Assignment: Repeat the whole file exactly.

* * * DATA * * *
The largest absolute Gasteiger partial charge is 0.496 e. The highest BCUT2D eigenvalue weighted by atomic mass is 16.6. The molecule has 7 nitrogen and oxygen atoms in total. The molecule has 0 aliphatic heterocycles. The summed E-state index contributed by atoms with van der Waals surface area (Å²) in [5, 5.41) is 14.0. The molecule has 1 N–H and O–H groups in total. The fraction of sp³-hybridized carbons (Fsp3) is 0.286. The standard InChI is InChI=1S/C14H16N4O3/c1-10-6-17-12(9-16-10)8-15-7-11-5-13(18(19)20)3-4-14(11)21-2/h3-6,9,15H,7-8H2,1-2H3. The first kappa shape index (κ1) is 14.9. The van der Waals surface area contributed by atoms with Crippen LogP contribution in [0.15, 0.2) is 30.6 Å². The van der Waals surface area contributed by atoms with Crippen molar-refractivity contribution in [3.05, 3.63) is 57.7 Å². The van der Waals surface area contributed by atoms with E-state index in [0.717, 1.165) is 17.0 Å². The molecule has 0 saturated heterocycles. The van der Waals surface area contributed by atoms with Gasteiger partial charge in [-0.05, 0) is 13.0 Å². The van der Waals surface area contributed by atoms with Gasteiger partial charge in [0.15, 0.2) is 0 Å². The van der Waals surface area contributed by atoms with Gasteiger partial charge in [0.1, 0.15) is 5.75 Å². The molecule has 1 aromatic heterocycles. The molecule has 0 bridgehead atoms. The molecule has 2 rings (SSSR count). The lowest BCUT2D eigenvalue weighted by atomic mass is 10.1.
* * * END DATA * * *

The largest absolute Gasteiger partial charge is 0.496 e. The highest BCUT2D eigenvalue weighted by atomic mass is 16.6. The molecule has 7 nitrogen and oxygen atoms in total. The molecule has 0 aliphatic heterocycles. The summed E-state index contributed by atoms with van der Waals surface area (Å²) in [5, 5.41) is 14.0. The molecule has 1 N–H and O–H groups in total. The fraction of sp³-hybridized carbons (Fsp3) is 0.286. The standard InChI is InChI=1S/C14H16N4O3/c1-10-6-17-12(9-16-10)8-15-7-11-5-13(18(19)20)3-4-14(11)21-2/h3-6,9,15H,7-8H2,1-2H3. The first kappa shape index (κ1) is 14.9. The van der Waals surface area contributed by atoms with Crippen LogP contribution in [0.15, 0.2) is 30.6 Å². The van der Waals surface area contributed by atoms with Crippen molar-refractivity contribution in [3.05, 3.63) is 57.7 Å². The van der Waals surface area contributed by atoms with E-state index in [0.717, 1.165) is 17.0 Å². The molecule has 0 saturated heterocycles. The van der Waals surface area contributed by atoms with Gasteiger partial charge in [-0.05, 0) is 13.0 Å². The van der Waals surface area contributed by atoms with Gasteiger partial charge in [0.15, 0.2) is 0 Å². The van der Waals surface area contributed by atoms with Gasteiger partial charge in [0.1, 0.15) is 5.75 Å². The molecule has 1 aromatic heterocycles. The molecule has 0 bridgehead atoms. The molecule has 2 rings (SSSR count). The lowest BCUT2D eigenvalue weighted by atomic mass is 10.1.